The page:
B660 vs z690 – intel mb chipset key differences compared

Looking for a new motherboard? Want a motherboard of a newer generation but not sure which one to choose? You can opt for a motherboard with a chipset from the Intel 600 series of chipsets. They support the newest generation of Intel Core processors and have lots of great features. In this article, we compare B660 vs Z690 Intel chipsets. 

B660 vs Z690 – General Overview

Chipsets in our comparison belong to the Intel® 600 Series of chipsets. Since they are part of the same series, they are very similar in terms of the technologies they support. However, they differ in some aspects. 

Intel Chipset

The main differences come down to the number of ports, PCI-e lanes, and CPU overclocking. But let’s see a more detailed comparison of the two. 

Intel B660

Intel B660


  • Supports the 13th Gen Intel Core processors
  • PCI-e 5.0 support
  • Supports DDR5
  • Wi-Fi support


  • Doesn’t support SLI technology
  • No CPU overclocking support

Intel Z690

Intel Z690
Intel Z690


  • Up to 28 PCI-e lanes
  • Lots of USB and SATA ports
  • Supports both SLI and Crossfire
  • EATX form factor


  • Some motherboards support only up to 64 GB RAM
  • Can be pricey

Socket and CPU Compatibility

Socket type supported

In order to connect a processor to your motherboard, it needs to have a matching socket type. The 600 Series of Intel chipsets come with the LGA 1700 socket. It is a successor of the LGA 1200 socket. 

When compared to its successor, the LGA 1700 has 500 more pins, an improved power delivery, and is bigger in size. Therefore, if your CPU is compatible with LGA 1700, you can’t combine it with a motherboard that has an LGA 1200 socket type.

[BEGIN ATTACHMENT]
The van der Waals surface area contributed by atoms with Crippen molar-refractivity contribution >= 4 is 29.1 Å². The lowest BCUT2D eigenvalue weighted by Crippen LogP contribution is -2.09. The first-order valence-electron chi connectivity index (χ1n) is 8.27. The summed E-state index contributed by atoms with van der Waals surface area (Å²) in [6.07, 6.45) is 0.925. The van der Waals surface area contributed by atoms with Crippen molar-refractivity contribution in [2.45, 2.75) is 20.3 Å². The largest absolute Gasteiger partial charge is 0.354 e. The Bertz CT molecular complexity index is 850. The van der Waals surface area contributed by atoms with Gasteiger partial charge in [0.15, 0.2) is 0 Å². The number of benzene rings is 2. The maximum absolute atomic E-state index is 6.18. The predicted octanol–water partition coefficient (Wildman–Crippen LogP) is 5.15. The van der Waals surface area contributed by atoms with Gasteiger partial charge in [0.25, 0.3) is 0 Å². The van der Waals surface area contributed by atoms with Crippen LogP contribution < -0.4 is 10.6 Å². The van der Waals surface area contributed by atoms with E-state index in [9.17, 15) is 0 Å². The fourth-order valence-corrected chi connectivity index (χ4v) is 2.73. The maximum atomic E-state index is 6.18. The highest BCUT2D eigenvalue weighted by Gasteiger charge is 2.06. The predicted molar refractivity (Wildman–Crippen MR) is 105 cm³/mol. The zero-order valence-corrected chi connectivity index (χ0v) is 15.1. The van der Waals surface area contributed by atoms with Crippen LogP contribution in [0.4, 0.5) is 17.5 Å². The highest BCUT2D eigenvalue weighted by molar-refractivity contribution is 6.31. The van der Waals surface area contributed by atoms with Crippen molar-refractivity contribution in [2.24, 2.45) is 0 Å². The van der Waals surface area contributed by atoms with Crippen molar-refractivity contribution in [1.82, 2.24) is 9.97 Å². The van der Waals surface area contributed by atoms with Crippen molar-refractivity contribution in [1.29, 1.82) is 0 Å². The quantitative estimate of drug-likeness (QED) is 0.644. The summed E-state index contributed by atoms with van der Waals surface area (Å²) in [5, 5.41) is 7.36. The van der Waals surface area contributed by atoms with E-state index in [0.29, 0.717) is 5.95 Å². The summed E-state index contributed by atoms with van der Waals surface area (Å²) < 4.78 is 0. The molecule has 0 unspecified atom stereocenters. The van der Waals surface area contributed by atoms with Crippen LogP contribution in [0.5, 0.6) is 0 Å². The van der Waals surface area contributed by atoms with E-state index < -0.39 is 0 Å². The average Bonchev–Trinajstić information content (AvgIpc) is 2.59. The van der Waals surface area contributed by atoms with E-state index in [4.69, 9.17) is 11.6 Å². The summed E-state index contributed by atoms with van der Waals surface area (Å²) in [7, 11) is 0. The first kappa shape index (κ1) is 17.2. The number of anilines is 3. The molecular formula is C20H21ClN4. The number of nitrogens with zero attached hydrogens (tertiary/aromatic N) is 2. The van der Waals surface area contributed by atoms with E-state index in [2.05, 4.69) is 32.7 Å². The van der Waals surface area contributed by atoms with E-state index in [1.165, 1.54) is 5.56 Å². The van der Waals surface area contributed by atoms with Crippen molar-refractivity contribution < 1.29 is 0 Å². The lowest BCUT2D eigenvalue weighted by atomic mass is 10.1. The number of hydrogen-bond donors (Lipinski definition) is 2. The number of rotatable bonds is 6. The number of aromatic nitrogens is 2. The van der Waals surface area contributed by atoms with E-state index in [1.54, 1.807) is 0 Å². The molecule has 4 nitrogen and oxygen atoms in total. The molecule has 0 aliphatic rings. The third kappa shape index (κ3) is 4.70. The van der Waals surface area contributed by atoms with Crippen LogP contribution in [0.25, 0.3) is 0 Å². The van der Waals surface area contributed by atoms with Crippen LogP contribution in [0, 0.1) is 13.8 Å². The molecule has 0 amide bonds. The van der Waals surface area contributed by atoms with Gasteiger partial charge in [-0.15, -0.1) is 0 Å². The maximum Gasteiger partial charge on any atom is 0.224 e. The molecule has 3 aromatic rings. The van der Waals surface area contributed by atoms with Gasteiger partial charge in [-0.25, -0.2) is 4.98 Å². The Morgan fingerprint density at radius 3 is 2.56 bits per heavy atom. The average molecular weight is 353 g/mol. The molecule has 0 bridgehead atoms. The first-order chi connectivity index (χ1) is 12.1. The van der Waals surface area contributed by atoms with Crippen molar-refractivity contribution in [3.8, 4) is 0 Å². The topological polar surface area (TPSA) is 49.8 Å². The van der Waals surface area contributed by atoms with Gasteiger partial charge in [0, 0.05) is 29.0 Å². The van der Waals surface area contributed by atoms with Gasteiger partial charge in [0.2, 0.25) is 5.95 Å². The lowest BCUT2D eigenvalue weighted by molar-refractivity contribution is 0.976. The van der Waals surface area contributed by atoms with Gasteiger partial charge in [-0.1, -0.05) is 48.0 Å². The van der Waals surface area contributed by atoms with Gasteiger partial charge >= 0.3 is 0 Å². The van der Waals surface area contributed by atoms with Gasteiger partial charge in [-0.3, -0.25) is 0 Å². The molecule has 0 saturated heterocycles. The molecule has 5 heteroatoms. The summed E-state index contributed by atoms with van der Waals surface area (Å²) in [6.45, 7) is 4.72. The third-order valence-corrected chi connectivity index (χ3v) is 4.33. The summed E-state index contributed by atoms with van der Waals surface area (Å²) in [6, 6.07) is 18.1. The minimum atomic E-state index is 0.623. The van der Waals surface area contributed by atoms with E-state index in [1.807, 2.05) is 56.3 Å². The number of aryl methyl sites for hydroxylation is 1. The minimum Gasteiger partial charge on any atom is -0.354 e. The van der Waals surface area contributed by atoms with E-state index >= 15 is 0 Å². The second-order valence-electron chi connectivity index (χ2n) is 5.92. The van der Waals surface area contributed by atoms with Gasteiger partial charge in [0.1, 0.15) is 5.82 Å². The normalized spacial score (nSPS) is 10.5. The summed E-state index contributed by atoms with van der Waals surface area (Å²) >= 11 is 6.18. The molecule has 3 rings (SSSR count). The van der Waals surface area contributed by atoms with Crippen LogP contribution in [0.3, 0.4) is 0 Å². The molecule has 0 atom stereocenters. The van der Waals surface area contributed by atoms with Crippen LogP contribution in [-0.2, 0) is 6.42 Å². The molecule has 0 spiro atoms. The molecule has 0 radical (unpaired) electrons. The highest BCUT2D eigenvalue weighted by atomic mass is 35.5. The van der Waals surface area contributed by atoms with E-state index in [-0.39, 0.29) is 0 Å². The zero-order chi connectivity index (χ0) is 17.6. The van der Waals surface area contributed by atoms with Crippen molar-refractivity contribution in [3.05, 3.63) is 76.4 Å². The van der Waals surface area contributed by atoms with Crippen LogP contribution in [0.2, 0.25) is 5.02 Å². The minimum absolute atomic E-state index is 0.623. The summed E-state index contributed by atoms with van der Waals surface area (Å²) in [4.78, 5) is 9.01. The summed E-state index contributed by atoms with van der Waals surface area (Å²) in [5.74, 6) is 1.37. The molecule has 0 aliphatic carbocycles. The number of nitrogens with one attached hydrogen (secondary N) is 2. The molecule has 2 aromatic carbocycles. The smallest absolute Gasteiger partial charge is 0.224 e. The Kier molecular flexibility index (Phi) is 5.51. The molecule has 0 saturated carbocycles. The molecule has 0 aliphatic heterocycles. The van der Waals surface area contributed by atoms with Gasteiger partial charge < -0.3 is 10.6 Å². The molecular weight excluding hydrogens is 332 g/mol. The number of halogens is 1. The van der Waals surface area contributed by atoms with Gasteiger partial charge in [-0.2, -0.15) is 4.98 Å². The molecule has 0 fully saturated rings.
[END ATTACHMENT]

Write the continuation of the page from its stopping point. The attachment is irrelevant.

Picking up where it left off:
That said, the Intel 600 series of chipsets, including B660 and Z690, support 12th and 13th Generation Intel Desktop Processors.

CPU support/compatibility

As shown in the table below, both of these chipsets support Intel Core processors, Pentium Gold processors, and Celeron G Series processors.

B660 Compatible ProcessorsZ690 Compatible Processors
13th Generation Intel Core i9 Processors13th Generation Intel Core i9 Processors
12th Generation Intel Core i9 Processors12th Generation Intel Core i9 Processors
13th Generation Intel Core i7 Processors13th Generation Intel Core i7 Processors
12th Generation Intel Core i7 Processors12th Generation Intel Core i7 Processors
13th Generation Intel Core i5 Processors13th Generation Intel Core i5 Processors
12th Generation Intel Core i5 Processors12th Generation Intel Core i5 Processors
12th Generation Intel Core i3 Processors12th Generation Intel Core i3 Processors
Intel Pentium Gold Processor SeriesIntel Pentium Gold Processor Series
Intel Celeron Processor G SeriesIntel Celeron Processor G Series

What is great about these chipsets is that they support the latest 13th Generation Intel Core processors, including their fastest processor — Intel Core i9-13900K

Intel Core 13th Gen Desktop Processors
Intel Core 13th Gen Desktop Processors

If you are getting a new computer or simply replacing the CPU on your existing one, make sure to read our article comparing different Intel Core processors. Especially pay attention to the most recent Intel Core i7 vs i9 processors. 

Form Factor

If you think that all motherboards are the same size, you are mistaken. They differ in size, design, and even shape. We recommend learning more about them before purchasing a motherboard. You need to have a suitable PC case and power supply, depending on the form factor. 

The most common form factors of motherboards are ATX, Micro ATX, and Mini ITX. Mini ITX is the smallest, while ATX is the largest. They differ not only in size but also in the number of slots. Mini ITX has only one PCI-e and one RAM slot. Micro ATX has four of each, and ATX has up to seven PCI-e slots and up to four RAM slots. 

Being the largest, ATX motherboards take up more space, require more power, and can be pricey. While Micro ATX and Mini ITX take less space, they have fewer slots and are not suitable for overclocking or running multiple GPUs parallelly. 

Both B660 and Z690 motherboards come in a variety of form factors. So, you can find ATX, Micro ATX, and Mini ITX versions of B660 motherboards and Z690 motherboards. 

However, the only difference is that Z690 motherboards also come with an EATX form factor. For example, MSI MEG Z690 ACE or Asus ROG MAXIMUS Z690 EXTREME.


An EATX (extended ATX) motherboard is even larger than an ATX motherboard. Accordingly, they come with more PCI-e and RAM slots. 

GPU Compatibility

SLI / Crossfire compatibility

If you were wondering, it is possible to use multiple graphics cards simultaneously on the same motherboard. But motherboards have to be suitable for such use. This is achievable via Nvidia’s SLI or AMD’s Crossfire technology.